FREE OF CHARGE. NO REGISTRATION IS NECESSARY.

LAST ONE OF THE SEASON.

LEARN HOW TO PRUNE YOUR FRUIT TREES. WE WILL COVER PEACHES, NECTARINES, PEARS, PLUOTS, APPLES, PLUMS, APRICOTS, CHERRIES.

WE WILL HOLD THE CLASS IN OUR ORCHARD HERE AT THE NURSERY SO PLEASE DRESS ACCORDINGLY. DRESS FOR DAMP GROUND AND COOL WEATHER.

NO REGISTRATION NECESSARY.

FREE COFFEE, TEA, AND HOT CHOCOLATE DURING THE CLINICS.

We will also cover rose pruning, dormant spraying, and planting bare root trees and answer any questions you may have.

Bare Root season continues through the end of February. Great selection of bare root fruit trees and roses and shade trees. Blueberries, Raspberries, Blackberries, all available now as well and onion starter plants. Strawberries and rhubarb and asparagus just arrived. Also horseradish.

Large Selection of Bare Root Fruit Trees
Hours: 9 to 5 Monday through Saturday, 10-4 Sunday.
530-743-4856

Hope to see you soon.


FREE FRUIT TREE PRUNING CLINIC SATURDAY THE 25TH, BARE ROOT SEASON CONTINUES

THE SECOND OF THREE FRUIT TREE PRUNING CLINICS WILL BE THIS SATURDAY, JANUARY 25TH, AT 10 AM IN THE NURSERY ORCHARD.

OUR THIRD WILL BE SATURDAY, FEBRUARY 1ST, AT 10 AM.

FREE OF CHARGE. NO REGISTRATION IS NECESSARY.

IF RAINING ON ANY OF THE SCHEDULED DAYS, WE WILL RESCHEDULE.

TWO MORE CHANCES TO ATTEND THE PRUNING CLINICS. SHOULD BE ABLE TO WORK INTO ALL SCHEDULES.
CLINICS ARE THE SAME, SO PICK ONE THAT FITS YOUR SCHEDULE, OR ATTEND MORE THAN ONE.

LEARN HOW TO PRUNE YOUR FRUIT TREES. WE WILL COVER PEACHES, NECTARINES, PEARS, PLUOTS, APPLES, PLUMS, APRICOTS, CHERRIES.

WE WILL HOLD THE CLASSES IN OUR ORCHARD HERE AT THE NURSERY SO PLEASE DRESS ACCORDINGLY. DRESS FOR DAMP GROUND AND COOL WEATHER.

NO REGISTRATION NECESSARY.
FREE COFFEE, TEA, AND HOT CHOCOLATE DURING THE CLINICS.
We will also cover rose pruning, dormant spraying, and planting bare root trees and answer any questions you may have.

Bare Root season continues through the end of February. Great selection of bare root fruit trees and roses and shade trees. Blueberries, Raspberries, Blackberries, all available now as well and onion starter plants. Strawberries and rhubarb and asparagus just arrived. Also horseradish.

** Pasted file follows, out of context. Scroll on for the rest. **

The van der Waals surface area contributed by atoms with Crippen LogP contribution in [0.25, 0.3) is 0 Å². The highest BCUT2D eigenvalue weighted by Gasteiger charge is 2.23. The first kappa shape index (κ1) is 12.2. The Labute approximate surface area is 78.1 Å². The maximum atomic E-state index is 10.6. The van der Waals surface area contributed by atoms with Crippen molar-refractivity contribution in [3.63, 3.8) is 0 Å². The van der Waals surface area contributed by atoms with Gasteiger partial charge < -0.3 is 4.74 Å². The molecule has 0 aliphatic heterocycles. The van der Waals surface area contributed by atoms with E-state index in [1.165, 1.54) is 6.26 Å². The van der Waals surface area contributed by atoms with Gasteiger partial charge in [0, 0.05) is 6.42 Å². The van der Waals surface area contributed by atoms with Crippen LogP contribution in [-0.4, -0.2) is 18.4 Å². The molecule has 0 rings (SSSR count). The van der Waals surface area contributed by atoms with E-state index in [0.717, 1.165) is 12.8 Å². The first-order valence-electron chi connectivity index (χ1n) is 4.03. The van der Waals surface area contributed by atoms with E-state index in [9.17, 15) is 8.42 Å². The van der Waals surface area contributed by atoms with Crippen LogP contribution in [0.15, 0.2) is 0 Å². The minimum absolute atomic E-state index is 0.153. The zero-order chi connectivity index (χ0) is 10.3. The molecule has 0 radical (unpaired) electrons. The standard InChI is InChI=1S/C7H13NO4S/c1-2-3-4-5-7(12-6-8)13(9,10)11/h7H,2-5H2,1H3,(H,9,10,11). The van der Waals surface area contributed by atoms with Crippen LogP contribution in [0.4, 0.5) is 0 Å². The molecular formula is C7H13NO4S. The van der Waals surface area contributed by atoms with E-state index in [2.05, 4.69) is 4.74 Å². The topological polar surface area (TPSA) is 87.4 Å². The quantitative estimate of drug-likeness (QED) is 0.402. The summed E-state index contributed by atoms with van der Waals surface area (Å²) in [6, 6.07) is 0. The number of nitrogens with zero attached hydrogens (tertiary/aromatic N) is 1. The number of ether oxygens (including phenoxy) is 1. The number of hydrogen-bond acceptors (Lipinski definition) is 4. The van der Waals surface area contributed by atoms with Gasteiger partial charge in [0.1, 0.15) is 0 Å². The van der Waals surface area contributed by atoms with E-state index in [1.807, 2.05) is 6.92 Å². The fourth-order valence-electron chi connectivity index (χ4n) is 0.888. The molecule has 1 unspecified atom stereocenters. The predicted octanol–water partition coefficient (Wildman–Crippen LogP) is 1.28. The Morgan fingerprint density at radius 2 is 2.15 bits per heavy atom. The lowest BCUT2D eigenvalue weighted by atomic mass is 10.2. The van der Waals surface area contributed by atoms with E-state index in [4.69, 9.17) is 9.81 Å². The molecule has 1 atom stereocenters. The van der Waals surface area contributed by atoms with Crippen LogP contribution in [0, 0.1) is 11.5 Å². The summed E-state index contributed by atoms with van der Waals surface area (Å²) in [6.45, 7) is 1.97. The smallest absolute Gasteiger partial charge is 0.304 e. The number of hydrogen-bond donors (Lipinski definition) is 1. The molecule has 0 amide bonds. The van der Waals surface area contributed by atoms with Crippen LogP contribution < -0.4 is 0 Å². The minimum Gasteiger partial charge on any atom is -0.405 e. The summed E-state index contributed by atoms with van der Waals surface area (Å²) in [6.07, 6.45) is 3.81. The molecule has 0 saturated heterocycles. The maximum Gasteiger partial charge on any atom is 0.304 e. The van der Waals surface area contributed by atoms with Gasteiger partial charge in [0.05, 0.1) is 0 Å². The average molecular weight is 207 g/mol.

Hours: 9 to 5 Monday through Saturday, 10-4 Sunday.
530-743-4856

Hope to see you soon.


Bare Root Fruit Trees Are In

Our bare root fruit trees just arrived. We are heeling in the standard size today and will be working on the semi-dwarf tomorrow. Shop early for the best selection. If you would like a price list, email me and I can send one to you via email. It’s an excellent time to get your fruit trees in. The selection is great right now.

We will be closed Christmas Eve and Christmas Day.

Open 9-5 Monday Through Saturday, 10-4 Sunday.
Closed Christmas Eve, Christmas Day and New Years Day.
530-743-4856


Bare Root Roses Have Arrived for 2020

2020 Bare Root Roses are in and ready for sale. We are potting and staking the tree roses as I send this. They are available as well.

All of the bare root roses are now in and ready for sale. $18.00 each for bare root bush or climber roses. If you would rather take it in the pot, they are $22.00.

  • 36″ Tree Roses $45.00 each.
  • 36″ Twofer Tree Roses $49.00 (Two varieties on one tree)
  • 24″ Tree Roses $31.50 each.

Bush Roses $18.00 ea. bare root. $22.00 ea. in pot.

36″ Tree Roses $45.00 ea. 36″ Twofer Tree Roses $49.00 ea.

24″ Tree Roses $31.50 ea.

Bare Root Fruit Trees will be coming soon. I will send an additional email when they are in.


December 2019 Newsletter

Lots of things going on in December. Our bare root roses are due in the week of December 9th. They should be ready to sell by the end of the week next week. Maybe sooner. The bare root fruit trees will be in very soon. We will begin working them as soon as they arrive, usually the week before Christmas, but I don’t have that confirmed yet, and should be ready for sale right after Christmas, if all goes well. Maybe even right before. Depends on when we get our delivery. I will send out emails as soon as things are in and ready to go. Complete lists of fruit trees and roses are available at the nursery, or request one and I can send it to you via email.